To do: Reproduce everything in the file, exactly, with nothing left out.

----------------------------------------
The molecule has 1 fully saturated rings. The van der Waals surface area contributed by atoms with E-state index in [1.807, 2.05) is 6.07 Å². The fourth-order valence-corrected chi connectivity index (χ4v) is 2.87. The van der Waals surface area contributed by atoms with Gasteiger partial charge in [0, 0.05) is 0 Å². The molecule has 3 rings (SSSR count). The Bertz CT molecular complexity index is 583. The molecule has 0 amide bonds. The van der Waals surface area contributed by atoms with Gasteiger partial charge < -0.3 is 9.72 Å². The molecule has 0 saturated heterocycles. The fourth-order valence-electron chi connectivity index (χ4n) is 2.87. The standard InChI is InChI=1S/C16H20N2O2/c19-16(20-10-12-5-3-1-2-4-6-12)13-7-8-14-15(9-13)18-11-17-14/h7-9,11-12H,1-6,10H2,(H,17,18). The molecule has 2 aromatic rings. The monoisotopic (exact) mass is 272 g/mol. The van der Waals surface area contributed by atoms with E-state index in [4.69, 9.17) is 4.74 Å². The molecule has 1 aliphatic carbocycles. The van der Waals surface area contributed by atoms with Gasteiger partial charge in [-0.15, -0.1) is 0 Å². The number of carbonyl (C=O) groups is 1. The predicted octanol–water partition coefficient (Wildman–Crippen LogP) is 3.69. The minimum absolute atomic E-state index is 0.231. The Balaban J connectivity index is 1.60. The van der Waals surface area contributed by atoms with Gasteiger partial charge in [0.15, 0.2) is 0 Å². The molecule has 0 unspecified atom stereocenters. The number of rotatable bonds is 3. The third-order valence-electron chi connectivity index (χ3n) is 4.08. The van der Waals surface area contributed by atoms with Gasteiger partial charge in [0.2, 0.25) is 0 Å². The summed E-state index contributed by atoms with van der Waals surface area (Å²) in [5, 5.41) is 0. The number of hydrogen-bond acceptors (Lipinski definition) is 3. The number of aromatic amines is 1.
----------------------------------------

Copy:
The molecule has 1 fully saturated rings. The van der Waals surface area contributed by atoms with E-state index in [1.807, 2.05) is 6.07 Å². The fourth-order valence-corrected chi connectivity index (χ4v) is 2.87. The van der Waals surface area contributed by atoms with Gasteiger partial charge in [0, 0.05) is 0 Å². The molecule has 3 rings (SSSR count). The Bertz CT molecular complexity index is 583. The molecule has 0 amide bonds. The van der Waals surface area contributed by atoms with Gasteiger partial charge < -0.3 is 9.72 Å². The molecule has 0 saturated heterocycles. The fourth-order valence-electron chi connectivity index (χ4n) is 2.87. The standard InChI is InChI=1S/C16H20N2O2/c19-16(20-10-12-5-3-1-2-4-6-12)13-7-8-14-15(9-13)18-11-17-14/h7-9,11-12H,1-6,10H2,(H,17,18). The molecule has 2 aromatic rings. The monoisotopic (exact) mass is 272 g/mol. The van der Waals surface area contributed by atoms with E-state index in [4.69, 9.17) is 4.74 Å². The molecule has 1 aliphatic carbocycles. The van der Waals surface area contributed by atoms with Gasteiger partial charge in [-0.15, -0.1) is 0 Å². The number of carbonyl (C=O) groups is 1. The predicted octanol–water partition coefficient (Wildman–Crippen LogP) is 3.69. The minimum absolute atomic E-state index is 0.231. The Balaban J connectivity index is 1.60. The van der Waals surface area contributed by atoms with Gasteiger partial charge in [0.15, 0.2) is 0 Å². The molecule has 0 unspecified atom stereocenters. The number of rotatable bonds is 3. The third-order valence-electron chi connectivity index (χ3n) is 4.08. The van der Waals surface area contributed by atoms with Gasteiger partial charge in [0.2, 0.25) is 0 Å². The summed E-state index contributed by atoms with van der Waals surface area (Å²) in [5, 5.41) is 0. The number of hydrogen-bond acceptors (Lipinski definition) is 3. The number of aromatic amines is 1.